Adoption - Is Heritage A Human Right?

With the adoption industry promoting the illusion of adopters being the real parents of the unrelated children they are raising, adoptees are being denied basic knowledge about themselves. Who are they really? Who are their ancestors and what is their health history?

Marion, IA (PRWEB) July 20, 2004 -- In the movie "Roots II", the African man Kunta Kinte newly arrived in America and auctioned as a slave, submits to being whipped almost to death before he will acknowledge the new name given to him by his owner. This determination to maintain our identity is something most people relate to; fortunately most people will never know what it's like to have their own identity unacknowledged.

In adoption, the true identity of a human being is obliterated, beginning with the issuance of an amended birth certificate. The amended birth certificate lacks the adopted person's name at birth and her parents' names, instead identifying the adopters as having given birth. In some states, even the place and date of birth on these official documents are false. In spite of the Freedom of Information Act, even adoptees who are adults are denied access to their original birth certificate in most of the United States.

Adopters have been told by those who profit from adoption that if they love a child enough, the child will not need his true family. Many people probably think that for someone adopted as a baby, their identity forms based on those who raise them. Identity is often confused with developing good values. But is it the same?
In the Harry Potter books by J.K. Rowling, Harry's parents are the basis of his identity. This is true despite the fact that Harry’s parents died when he was an infant and Harry was raised by his Uncle and Aunt Dursley.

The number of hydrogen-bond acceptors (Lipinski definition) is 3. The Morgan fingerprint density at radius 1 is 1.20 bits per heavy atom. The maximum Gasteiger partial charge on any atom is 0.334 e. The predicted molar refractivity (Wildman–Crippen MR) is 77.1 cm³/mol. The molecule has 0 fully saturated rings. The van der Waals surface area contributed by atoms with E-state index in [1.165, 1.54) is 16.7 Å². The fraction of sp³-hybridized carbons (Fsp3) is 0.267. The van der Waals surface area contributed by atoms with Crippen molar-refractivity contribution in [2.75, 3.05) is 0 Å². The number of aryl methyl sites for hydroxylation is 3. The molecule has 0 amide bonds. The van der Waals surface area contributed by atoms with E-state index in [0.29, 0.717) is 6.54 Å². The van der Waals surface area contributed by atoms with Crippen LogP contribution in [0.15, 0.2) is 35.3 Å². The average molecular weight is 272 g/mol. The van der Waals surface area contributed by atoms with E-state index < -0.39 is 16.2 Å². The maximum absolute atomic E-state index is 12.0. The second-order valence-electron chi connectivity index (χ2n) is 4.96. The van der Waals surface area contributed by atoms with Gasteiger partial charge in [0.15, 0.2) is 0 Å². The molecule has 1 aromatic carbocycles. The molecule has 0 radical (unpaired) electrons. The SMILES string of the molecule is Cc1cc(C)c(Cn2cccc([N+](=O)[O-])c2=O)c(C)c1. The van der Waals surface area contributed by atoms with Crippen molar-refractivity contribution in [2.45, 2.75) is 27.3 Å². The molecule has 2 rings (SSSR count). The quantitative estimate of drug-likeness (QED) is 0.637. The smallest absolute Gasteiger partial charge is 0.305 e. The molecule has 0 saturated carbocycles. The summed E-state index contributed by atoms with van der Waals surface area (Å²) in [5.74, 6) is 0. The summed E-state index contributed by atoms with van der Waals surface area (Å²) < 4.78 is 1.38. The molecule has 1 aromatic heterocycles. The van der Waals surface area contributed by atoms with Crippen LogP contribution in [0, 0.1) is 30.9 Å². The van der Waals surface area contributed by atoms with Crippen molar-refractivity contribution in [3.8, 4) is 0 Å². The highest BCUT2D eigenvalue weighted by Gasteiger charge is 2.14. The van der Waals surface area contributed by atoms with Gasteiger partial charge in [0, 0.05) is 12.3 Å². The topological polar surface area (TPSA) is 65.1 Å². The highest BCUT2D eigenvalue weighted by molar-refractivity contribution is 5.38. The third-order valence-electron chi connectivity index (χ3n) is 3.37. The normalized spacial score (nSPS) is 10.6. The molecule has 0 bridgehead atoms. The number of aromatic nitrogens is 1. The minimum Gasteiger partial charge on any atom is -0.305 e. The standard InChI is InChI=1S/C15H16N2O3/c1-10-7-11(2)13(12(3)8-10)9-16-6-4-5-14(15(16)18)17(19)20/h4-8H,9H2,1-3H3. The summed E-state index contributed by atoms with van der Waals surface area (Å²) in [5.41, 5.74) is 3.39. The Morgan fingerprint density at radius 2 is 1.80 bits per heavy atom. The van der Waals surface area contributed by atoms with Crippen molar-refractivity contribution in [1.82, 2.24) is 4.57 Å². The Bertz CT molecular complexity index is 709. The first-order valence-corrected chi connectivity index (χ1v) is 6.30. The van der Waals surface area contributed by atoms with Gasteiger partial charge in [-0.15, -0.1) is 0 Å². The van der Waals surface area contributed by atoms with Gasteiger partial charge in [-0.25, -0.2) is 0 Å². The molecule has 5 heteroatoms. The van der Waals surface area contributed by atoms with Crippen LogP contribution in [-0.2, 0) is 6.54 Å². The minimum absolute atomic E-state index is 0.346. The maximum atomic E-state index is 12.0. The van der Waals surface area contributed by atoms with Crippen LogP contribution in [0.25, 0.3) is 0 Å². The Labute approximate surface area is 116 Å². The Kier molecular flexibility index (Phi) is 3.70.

Harry's experiences living with the Dursley's are similar to those of many adoptees. The Dursley's try to suppress Harry's inherited tendency toward magic, which they can't understand. They lie to Harry about his parents telling him they died in a car crash. Questions are discouraged. While the Dursley's dote on their real offspring, Dudley, they can’t relate to Harry. Despite their concerted efforts to suppress it, his talent for magic becomes apparent anyway even before the Wizard world reconnects with him. His hair grows back in one night after Uncle Vernon decides to cut it all off. He is transported mysteriously to a rooftop while being chased by Dudley and his gang.

The Dursley's denigrate Harry’s true parents, insulting not only his parents, but Harry in the process. At one point in his anger over the insults he uses his magic to blow Mrs. Dursley up like a balloon which then floats away into the sky. Many adoptees find the denial of their true family by their adopters and others in society to be an insult.
Heritage and the family bond is essential to the identity of all the characters in the Harry Potter books. Harry's rival, the bully Draco Malfoy, has inherited a dark nature from his father Lucius. The Weasleys are a poor but prominent wizard family. Neville Longbottom, whose parents were tortured and driven insane, do not even recognize their son. But when his mother recognizes him as someone she likes and gives him the gift of a gum wrapper, he saves it. And while Hermione Granger's parents are Muggles, they at least have a bond with and appreciate their daughter as herself and allow her to develop her talents as a witch.

Those who truly care about Harry make it a point to keep his parents memory alive for him. "You look just like your father, but have your mother's eyes," Harry is told. It seems this simple statement is a great comfort to Harry. Even when Serius Black, Harry's godfather, asks Harry to live with him, Serius does not mention changing Harry's name and pretending to be his father. Serius respects Harry's heritage.What does an adoptee think when viewing this movie? The comfort of natural belonging is something that adoptees lack. They are "special," in that they are different from everyone around them. Whether their true mother is dead or alive, adoptees surely can’t help but wonder about her.